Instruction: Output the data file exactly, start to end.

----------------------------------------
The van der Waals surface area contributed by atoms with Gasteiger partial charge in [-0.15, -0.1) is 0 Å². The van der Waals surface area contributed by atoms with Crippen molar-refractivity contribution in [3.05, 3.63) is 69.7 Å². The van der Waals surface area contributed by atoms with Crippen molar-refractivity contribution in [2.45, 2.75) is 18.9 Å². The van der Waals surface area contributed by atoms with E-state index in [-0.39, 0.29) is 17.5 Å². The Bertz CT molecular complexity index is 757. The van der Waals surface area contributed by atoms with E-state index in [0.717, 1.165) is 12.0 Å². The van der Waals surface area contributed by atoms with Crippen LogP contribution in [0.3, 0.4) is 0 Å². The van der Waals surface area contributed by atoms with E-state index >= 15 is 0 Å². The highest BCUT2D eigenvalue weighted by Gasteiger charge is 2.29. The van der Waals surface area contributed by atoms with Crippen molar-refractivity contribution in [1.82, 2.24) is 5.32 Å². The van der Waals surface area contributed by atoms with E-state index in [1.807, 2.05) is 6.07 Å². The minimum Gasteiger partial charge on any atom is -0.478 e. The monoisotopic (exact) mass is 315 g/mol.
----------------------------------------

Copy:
The van der Waals surface area contributed by atoms with Gasteiger partial charge in [-0.15, -0.1) is 0 Å². The van der Waals surface area contributed by atoms with Crippen molar-refractivity contribution in [3.05, 3.63) is 69.7 Å². The van der Waals surface area contributed by atoms with Crippen molar-refractivity contribution in [2.45, 2.75) is 18.9 Å². The van der Waals surface area contributed by atoms with E-state index in [-0.39, 0.29) is 17.5 Å². The Bertz CT molecular complexity index is 757. The van der Waals surface area contributed by atoms with E-state index in [0.717, 1.165) is 12.0 Å². The van der Waals surface area contributed by atoms with Crippen LogP contribution in [0.3, 0.4) is 0 Å². The van der Waals surface area contributed by atoms with E-state index >= 15 is 0 Å². The highest BCUT2D eigenvalue weighted by Gasteiger charge is 2.29. The van der Waals surface area contributed by atoms with Crippen molar-refractivity contribution in [1.82, 2.24) is 5.32 Å². The van der Waals surface area contributed by atoms with E-state index in [1.807, 2.05) is 6.07 Å². The minimum Gasteiger partial charge on any atom is -0.478 e. The monoisotopic (exact) mass is 315 g/mol.